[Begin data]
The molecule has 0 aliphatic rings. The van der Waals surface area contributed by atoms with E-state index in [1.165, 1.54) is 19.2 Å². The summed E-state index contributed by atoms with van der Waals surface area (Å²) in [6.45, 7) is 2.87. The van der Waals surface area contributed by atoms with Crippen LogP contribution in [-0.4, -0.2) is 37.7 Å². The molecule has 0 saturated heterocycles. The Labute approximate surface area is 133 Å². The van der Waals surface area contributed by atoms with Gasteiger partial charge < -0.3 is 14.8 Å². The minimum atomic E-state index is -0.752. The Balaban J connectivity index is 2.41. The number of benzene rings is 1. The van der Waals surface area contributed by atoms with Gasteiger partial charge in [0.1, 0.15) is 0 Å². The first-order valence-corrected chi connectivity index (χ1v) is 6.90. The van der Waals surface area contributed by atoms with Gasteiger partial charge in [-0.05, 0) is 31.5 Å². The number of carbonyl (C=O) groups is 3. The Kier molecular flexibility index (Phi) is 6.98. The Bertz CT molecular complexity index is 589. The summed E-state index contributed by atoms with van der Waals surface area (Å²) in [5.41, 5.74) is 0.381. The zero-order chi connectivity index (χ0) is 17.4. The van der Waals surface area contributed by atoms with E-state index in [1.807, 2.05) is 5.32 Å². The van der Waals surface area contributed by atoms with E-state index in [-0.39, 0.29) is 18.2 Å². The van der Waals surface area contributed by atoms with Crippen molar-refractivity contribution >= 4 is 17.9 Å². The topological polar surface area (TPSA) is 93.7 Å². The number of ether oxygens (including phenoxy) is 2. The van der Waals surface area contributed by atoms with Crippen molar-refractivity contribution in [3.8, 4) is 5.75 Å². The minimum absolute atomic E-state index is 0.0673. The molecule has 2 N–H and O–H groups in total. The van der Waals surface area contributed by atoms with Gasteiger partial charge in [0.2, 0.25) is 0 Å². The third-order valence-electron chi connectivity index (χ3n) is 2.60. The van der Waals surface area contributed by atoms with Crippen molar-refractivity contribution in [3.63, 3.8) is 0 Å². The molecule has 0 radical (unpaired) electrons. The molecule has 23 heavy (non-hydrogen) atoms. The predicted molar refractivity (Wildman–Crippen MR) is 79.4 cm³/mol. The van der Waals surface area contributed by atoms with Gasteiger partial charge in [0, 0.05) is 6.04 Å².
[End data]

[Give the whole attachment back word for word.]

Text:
The molecule has 0 aliphatic rings. The van der Waals surface area contributed by atoms with E-state index in [1.165, 1.54) is 19.2 Å². The summed E-state index contributed by atoms with van der Waals surface area (Å²) in [6.45, 7) is 2.87. The van der Waals surface area contributed by atoms with Crippen LogP contribution in [-0.4, -0.2) is 37.7 Å². The molecule has 0 saturated heterocycles. The Labute approximate surface area is 133 Å². The van der Waals surface area contributed by atoms with Gasteiger partial charge < -0.3 is 14.8 Å². The minimum atomic E-state index is -0.752. The Balaban J connectivity index is 2.41. The number of benzene rings is 1. The van der Waals surface area contributed by atoms with Gasteiger partial charge in [0.1, 0.15) is 0 Å². The first-order valence-corrected chi connectivity index (χ1v) is 6.90. The van der Waals surface area contributed by atoms with Gasteiger partial charge in [-0.05, 0) is 31.5 Å². The number of carbonyl (C=O) groups is 3. The Kier molecular flexibility index (Phi) is 6.98. The Bertz CT molecular complexity index is 589. The summed E-state index contributed by atoms with van der Waals surface area (Å²) in [5.41, 5.74) is 0.381. The zero-order chi connectivity index (χ0) is 17.4. The van der Waals surface area contributed by atoms with E-state index in [1.807, 2.05) is 5.32 Å². The van der Waals surface area contributed by atoms with E-state index in [-0.39, 0.29) is 18.2 Å². The van der Waals surface area contributed by atoms with Crippen molar-refractivity contribution >= 4 is 17.9 Å². The topological polar surface area (TPSA) is 93.7 Å². The number of ether oxygens (including phenoxy) is 2. The van der Waals surface area contributed by atoms with Crippen molar-refractivity contribution in [3.8, 4) is 5.75 Å². The minimum absolute atomic E-state index is 0.0673. The molecule has 2 N–H and O–H groups in total. The van der Waals surface area contributed by atoms with Gasteiger partial charge in [0.2, 0.25) is 0 Å². The third-order valence-electron chi connectivity index (χ3n) is 2.60. The van der Waals surface area contributed by atoms with Crippen molar-refractivity contribution in [3.63, 3.8) is 0 Å². The molecule has 0 radical (unpaired) electrons. The molecule has 23 heavy (non-hydrogen) atoms. The predicted molar refractivity (Wildman–Crippen MR) is 79.4 cm³/mol. The van der Waals surface area contributed by atoms with Gasteiger partial charge in [0, 0.05) is 6.04 Å².